5. Not Managing Your Capacity
Virtualization, including use of the public cloud, can provide enough capacity to service the needs of the development teams, but a common complaint from R&D and QA is that there is never enough capacity. Virtual machines (VMs) are so easy to create that they are built without a second thought. Unfortunately, VMs are frequently not destroyed after use, which quickly eats up capacity and leads to performance problems. Make sure you clean up after yourself. Use automation that allows for VMs to be either destroyed or restored to a clean snapshot and shut down when the VM is no longer in use. A common use case might mean that if QA tests are successful, a VM can be destroyed or reverted back to a clean snapshot and shut down. If the QA tests fail, VMs can be left running or snapshot until there is time for investigation before being destroyed or cleaned up.
6. Not Using Your Resources Effectively
Spinning up a VM automatically is useful, but what’s even more useful is configuring each VM appropriately and putting the latest release onto the system. Use deployment automation tools like Puppet and Chef to ensure that the base VM is appropriately configured. Then use application deployment automation to ensure the latest release is installed on the newly created environment.
7. Not Using One Set Of Deployment Processes For All Environments
How can the software your team is building be reliably deployed to all environments? Custom deployment scripts for each environment won’t help out with the situation. You should execute the same deployment process over and over again so that by the time the product ends up in production the deployment process will be executed many times; model-driven deployment it key to this. The application model should be aware of the environment it is being deployed to. This way, the appropriate values are inserted into the deployment configuration for the environment being deployed to. The end result is that by the time an application is deployed to production the application deployment model has been tested many, many times.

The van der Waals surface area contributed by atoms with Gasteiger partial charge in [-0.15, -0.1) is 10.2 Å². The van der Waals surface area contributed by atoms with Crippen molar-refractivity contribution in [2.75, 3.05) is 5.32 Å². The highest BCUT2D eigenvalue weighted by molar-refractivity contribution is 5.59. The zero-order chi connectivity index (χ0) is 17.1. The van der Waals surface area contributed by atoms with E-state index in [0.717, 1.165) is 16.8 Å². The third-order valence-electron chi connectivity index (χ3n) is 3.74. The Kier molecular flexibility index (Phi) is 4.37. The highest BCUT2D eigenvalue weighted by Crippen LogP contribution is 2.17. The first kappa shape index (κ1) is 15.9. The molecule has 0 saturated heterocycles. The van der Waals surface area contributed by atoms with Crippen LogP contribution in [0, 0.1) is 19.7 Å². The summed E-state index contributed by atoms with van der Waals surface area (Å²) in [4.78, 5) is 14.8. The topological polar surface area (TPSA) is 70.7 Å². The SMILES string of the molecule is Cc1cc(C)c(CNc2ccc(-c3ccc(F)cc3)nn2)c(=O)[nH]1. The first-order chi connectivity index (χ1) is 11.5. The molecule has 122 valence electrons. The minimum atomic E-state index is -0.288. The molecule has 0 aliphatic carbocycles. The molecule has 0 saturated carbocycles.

8. Not Knowing What, Where, When, Who, and How
A CI system such as Jenkins could be used to perform a build, spin up environments, deploy software, and execute tests for each environment. However, a CI system is primarily meant for small-scale builds and deployments.
The problem with enabling this level of automation and self-service is that we are left with many unanswered questions: How do we know what build is deployed to where? What’s in the build? What were the test results? There are many other questions that could be raised, mostly related to what can be done with all of the data produced by a large number of builds, deployments and tests, all potentially being executed in different tools.
Having a higher-level business process model allows for this information to be tracked much more easily and drive future decision-making. By adding business process orchestration and having the higher level process execute the CI build, you can start a deployment, run tests, and easily gather and process information about how each build in production made its way to production. Audits become much simpler, and people working in development, QA, and operations will all have a common set of data. From this common set of data staff at all levels can see what is in a release and how the changes in the release have been managed throughout the entire process.
Automation is the key to a successful DevOps initiative; it reduces cycle time and moves products to customers faster. But without a good process management and reporting framework, the amount of releases that can be pushed through a system can quickly get out of control. Providing a layer of orchestration that can report on data throughout the entire lifecycle of a release makes it easy to provide metrics that show how your DevOps initiative having a positive impact on business goals.